Alex Murdaugh Called Wife’s Cell After He Killed Her, Prosecutors Say

Tracy Glantz/The State/Tribune News Service via Getty Images
Tracy Glantz/The State/Tribune News Service via Getty Images

About 10 minutes after allegedly murdering his wife and son near the dog kennels of their South Carolina estate, Alex Murdaugh began making phone calls.

Murdaugh, a scion of the powerful legal family, allegedly began calling anyone who would answer—including his father, his brother, and several friends. During this calling spree, the 53-year-old also texted and called his dead wife, Maggie Murdaugh, twice.

“It’s up to you to decide whether or not he was trying to manufacture an alibi,” state prosecutor Creighton Waters said Wednesday at the start of Murdaugh's murder trial in Colleton County court.

The harrowing allegations were among several stunning details state prosecutor Creighton Waters revealed during his opening statement on Wednesday in Murdaugh’s double-homicide trial. Deemed by local media as the “trial of the century” in the Palmetto state, prosecutors allege that Murdaugh murdered his family on June 7, 2021, in an attempt to gain sympathy and turn the spotlight away from his financial crimes.

How the Murdaugh Saga Unfolded—From a Boat Crash to Murder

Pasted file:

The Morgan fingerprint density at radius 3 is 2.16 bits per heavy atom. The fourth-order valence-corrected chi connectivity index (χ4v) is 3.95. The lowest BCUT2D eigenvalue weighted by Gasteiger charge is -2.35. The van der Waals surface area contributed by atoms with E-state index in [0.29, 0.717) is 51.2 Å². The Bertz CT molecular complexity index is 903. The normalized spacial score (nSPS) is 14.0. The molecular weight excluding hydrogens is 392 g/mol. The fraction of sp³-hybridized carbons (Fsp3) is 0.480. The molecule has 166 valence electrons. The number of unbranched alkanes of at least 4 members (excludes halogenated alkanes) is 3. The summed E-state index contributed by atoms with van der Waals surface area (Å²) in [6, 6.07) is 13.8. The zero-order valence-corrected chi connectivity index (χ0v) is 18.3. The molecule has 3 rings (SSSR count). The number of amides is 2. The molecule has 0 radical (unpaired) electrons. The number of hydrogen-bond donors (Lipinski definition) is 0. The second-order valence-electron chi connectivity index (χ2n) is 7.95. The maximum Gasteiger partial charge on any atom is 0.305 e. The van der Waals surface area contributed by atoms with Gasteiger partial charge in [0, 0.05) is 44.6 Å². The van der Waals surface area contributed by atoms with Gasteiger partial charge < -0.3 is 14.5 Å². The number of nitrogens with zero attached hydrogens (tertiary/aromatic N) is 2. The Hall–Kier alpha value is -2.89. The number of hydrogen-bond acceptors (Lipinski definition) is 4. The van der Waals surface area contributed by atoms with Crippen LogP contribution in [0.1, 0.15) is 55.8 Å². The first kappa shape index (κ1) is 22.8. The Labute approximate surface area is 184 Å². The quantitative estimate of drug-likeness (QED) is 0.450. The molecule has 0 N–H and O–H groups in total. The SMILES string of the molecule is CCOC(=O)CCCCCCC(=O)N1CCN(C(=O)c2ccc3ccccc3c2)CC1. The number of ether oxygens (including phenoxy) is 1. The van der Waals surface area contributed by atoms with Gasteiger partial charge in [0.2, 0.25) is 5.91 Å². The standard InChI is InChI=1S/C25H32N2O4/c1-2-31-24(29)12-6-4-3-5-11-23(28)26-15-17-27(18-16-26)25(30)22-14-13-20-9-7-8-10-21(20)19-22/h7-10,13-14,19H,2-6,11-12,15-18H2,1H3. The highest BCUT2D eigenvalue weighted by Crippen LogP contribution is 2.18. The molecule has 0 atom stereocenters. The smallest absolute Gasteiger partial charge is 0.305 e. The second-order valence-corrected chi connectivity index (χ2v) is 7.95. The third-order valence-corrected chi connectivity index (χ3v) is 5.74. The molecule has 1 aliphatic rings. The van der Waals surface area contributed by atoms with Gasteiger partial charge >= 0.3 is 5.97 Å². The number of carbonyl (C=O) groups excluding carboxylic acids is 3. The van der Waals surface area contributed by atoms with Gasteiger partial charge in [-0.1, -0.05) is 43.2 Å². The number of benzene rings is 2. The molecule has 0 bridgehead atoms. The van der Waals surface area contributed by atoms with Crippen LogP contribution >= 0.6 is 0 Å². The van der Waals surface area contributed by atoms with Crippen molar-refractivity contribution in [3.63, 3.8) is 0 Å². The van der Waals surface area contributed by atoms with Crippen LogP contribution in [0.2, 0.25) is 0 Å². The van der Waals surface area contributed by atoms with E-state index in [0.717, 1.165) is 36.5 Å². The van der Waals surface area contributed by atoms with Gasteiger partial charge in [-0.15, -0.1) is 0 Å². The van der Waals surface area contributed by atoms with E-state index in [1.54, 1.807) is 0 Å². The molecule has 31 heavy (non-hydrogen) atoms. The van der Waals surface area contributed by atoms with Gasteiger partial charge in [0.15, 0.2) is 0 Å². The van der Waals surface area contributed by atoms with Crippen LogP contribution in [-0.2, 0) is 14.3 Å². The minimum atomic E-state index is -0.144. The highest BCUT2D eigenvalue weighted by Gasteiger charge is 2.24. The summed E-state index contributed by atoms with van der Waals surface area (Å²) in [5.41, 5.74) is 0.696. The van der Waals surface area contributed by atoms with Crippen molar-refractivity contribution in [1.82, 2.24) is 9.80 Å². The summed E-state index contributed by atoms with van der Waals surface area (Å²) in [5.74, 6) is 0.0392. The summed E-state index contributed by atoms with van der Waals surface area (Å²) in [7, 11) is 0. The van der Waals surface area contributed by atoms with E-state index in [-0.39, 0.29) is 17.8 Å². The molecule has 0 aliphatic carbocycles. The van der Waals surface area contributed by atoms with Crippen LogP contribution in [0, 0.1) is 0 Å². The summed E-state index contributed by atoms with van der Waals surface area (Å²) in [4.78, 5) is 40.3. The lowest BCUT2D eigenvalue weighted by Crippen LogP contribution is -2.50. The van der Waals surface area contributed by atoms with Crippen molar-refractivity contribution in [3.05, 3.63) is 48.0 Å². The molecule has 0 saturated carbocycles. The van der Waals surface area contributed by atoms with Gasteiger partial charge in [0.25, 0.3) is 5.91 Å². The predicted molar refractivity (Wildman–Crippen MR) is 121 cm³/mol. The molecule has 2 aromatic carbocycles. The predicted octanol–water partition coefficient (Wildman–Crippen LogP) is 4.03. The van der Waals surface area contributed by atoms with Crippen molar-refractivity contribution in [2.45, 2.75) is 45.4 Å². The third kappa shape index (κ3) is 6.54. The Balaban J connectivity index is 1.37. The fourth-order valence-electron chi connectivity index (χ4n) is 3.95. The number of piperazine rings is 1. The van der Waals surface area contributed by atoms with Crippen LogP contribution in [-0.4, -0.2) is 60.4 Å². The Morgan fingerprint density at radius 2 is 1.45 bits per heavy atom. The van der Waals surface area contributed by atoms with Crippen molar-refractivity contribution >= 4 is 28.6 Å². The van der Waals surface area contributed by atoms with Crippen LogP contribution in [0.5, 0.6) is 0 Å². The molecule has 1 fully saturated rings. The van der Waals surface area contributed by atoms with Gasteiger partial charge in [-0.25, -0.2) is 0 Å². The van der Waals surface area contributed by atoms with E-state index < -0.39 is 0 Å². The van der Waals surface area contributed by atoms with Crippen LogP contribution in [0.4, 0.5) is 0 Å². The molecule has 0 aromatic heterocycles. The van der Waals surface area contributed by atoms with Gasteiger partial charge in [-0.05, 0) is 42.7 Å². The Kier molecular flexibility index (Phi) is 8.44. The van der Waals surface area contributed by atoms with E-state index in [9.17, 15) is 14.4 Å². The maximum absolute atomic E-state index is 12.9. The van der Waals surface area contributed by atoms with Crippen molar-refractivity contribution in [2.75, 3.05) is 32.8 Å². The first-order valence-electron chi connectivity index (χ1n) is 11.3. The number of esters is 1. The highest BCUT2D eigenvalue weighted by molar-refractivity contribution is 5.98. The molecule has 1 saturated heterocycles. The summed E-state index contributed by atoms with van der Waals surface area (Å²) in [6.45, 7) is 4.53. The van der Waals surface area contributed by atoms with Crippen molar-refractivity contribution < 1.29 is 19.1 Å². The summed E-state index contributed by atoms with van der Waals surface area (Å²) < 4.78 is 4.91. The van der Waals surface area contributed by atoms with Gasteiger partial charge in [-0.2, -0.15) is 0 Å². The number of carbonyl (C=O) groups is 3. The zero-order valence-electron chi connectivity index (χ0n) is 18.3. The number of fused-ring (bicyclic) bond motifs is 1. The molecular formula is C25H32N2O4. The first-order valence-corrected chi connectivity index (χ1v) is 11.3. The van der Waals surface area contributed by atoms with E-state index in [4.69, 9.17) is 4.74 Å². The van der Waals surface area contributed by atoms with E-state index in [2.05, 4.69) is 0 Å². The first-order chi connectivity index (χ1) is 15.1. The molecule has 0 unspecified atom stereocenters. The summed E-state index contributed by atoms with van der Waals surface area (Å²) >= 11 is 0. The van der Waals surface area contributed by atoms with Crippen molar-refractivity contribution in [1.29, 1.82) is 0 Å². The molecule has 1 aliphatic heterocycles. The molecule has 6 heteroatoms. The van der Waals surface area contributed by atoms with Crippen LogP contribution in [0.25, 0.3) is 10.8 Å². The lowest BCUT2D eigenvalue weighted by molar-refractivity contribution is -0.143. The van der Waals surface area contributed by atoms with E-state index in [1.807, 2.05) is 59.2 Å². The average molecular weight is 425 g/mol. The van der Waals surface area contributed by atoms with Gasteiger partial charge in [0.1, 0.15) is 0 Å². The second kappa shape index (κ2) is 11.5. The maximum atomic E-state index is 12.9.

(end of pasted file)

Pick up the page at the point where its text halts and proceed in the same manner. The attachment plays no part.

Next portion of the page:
Murdaugh has pleaded not guilty to two counts of murder and two counts of possession of a weapon during the commission of a violent crime in connection with the double homicide of his 52-year-old wife Margaret and his 22-year-old son Paul. Prosecutors allege that around 8:50 p.m. on June 7, 2021, Murdaugh first killed his son with a rifle before fatally shooting his wife.

“Neither Paul nor Maggie had any defensive wounds—as if they didn’t see a threat coming from their attacker,” Waters said. “Both Maggie and Paul were both shot at very close range.”

Authorities say that Murdaugh called the police about two hours later, instantly telling “anyone who would listen that he was not at those kennels” at the time of the murders. But Waters said that phone evidence suggests otherwise, noting that Murdaugh’s cell data shows he “was there just minutes before” his wife and son’s cell phones “go silent forever.”